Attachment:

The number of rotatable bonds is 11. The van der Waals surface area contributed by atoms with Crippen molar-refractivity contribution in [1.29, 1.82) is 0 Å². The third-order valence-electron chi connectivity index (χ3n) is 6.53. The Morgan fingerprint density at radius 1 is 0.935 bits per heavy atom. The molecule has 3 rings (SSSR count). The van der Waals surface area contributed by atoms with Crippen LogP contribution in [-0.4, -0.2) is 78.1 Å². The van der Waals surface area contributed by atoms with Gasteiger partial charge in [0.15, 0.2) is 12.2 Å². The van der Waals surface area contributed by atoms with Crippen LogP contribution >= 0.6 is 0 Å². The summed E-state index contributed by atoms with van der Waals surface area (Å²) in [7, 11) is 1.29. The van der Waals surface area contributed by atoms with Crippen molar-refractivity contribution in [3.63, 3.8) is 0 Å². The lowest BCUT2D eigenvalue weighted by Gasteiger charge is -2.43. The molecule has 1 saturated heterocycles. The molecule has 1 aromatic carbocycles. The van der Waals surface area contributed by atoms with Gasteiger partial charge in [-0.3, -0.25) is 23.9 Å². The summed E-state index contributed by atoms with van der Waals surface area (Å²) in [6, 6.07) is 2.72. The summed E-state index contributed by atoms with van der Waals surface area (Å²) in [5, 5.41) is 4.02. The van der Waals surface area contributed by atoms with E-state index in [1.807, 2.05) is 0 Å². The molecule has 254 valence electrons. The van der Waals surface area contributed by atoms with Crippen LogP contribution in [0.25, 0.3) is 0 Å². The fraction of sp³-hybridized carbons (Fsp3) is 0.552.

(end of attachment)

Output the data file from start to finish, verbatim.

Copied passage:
The number of rotatable bonds is 11. The van der Waals surface area contributed by atoms with Crippen molar-refractivity contribution in [1.29, 1.82) is 0 Å². The third-order valence-electron chi connectivity index (χ3n) is 6.53. The Morgan fingerprint density at radius 1 is 0.935 bits per heavy atom. The molecule has 3 rings (SSSR count). The van der Waals surface area contributed by atoms with Crippen LogP contribution in [-0.4, -0.2) is 78.1 Å². The van der Waals surface area contributed by atoms with Gasteiger partial charge in [0.15, 0.2) is 12.2 Å². The van der Waals surface area contributed by atoms with Crippen LogP contribution >= 0.6 is 0 Å². The summed E-state index contributed by atoms with van der Waals surface area (Å²) in [7, 11) is 1.29. The van der Waals surface area contributed by atoms with Crippen molar-refractivity contribution in [3.63, 3.8) is 0 Å². The lowest BCUT2D eigenvalue weighted by Gasteiger charge is -2.43. The molecule has 1 saturated heterocycles. The molecule has 1 aromatic carbocycles. The van der Waals surface area contributed by atoms with Gasteiger partial charge in [-0.3, -0.25) is 23.9 Å². The summed E-state index contributed by atoms with van der Waals surface area (Å²) in [6, 6.07) is 2.72. The summed E-state index contributed by atoms with van der Waals surface area (Å²) in [5, 5.41) is 4.02. The van der Waals surface area contributed by atoms with E-state index in [1.807, 2.05) is 0 Å². The molecule has 254 valence electrons. The van der Waals surface area contributed by atoms with Crippen LogP contribution in [0.25, 0.3) is 0 Å². The fraction of sp³-hybridized carbons (Fsp3) is 0.552.